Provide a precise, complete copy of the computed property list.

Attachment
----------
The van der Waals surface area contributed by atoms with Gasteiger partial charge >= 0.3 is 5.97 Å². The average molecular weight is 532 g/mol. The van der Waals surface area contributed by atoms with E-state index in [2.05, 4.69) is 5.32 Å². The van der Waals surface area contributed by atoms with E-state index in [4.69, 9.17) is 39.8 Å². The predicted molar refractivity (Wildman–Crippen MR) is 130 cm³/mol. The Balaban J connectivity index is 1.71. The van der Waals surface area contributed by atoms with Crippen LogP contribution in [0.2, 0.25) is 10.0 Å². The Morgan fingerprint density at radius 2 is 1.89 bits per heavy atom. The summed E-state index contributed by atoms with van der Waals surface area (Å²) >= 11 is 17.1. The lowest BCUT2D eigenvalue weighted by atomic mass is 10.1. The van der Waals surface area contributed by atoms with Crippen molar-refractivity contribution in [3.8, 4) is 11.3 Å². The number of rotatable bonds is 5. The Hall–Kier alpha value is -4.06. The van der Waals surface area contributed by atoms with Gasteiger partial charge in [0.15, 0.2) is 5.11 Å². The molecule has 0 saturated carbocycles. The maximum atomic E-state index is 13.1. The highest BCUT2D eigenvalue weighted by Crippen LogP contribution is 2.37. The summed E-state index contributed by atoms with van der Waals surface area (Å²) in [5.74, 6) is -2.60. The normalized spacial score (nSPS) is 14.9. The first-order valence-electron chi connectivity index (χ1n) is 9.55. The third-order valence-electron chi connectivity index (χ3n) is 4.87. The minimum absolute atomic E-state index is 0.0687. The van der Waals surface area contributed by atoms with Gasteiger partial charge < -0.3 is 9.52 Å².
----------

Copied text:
The van der Waals surface area contributed by atoms with Gasteiger partial charge >= 0.3 is 5.97 Å². The average molecular weight is 532 g/mol. The van der Waals surface area contributed by atoms with E-state index in [2.05, 4.69) is 5.32 Å². The van der Waals surface area contributed by atoms with E-state index in [4.69, 9.17) is 39.8 Å². The predicted molar refractivity (Wildman–Crippen MR) is 130 cm³/mol. The Balaban J connectivity index is 1.71. The van der Waals surface area contributed by atoms with Crippen LogP contribution in [0.2, 0.25) is 10.0 Å². The Morgan fingerprint density at radius 2 is 1.89 bits per heavy atom. The summed E-state index contributed by atoms with van der Waals surface area (Å²) >= 11 is 17.1. The lowest BCUT2D eigenvalue weighted by atomic mass is 10.1. The van der Waals surface area contributed by atoms with Crippen molar-refractivity contribution in [3.8, 4) is 11.3 Å². The number of rotatable bonds is 5. The Hall–Kier alpha value is -4.06. The van der Waals surface area contributed by atoms with Gasteiger partial charge in [0.15, 0.2) is 5.11 Å². The molecule has 0 saturated carbocycles. The maximum atomic E-state index is 13.1. The highest BCUT2D eigenvalue weighted by Crippen LogP contribution is 2.37. The summed E-state index contributed by atoms with van der Waals surface area (Å²) in [5.74, 6) is -2.60. The normalized spacial score (nSPS) is 14.9. The first-order valence-electron chi connectivity index (χ1n) is 9.55. The third-order valence-electron chi connectivity index (χ3n) is 4.87. The minimum absolute atomic E-state index is 0.0687. The van der Waals surface area contributed by atoms with Gasteiger partial charge < -0.3 is 9.52 Å².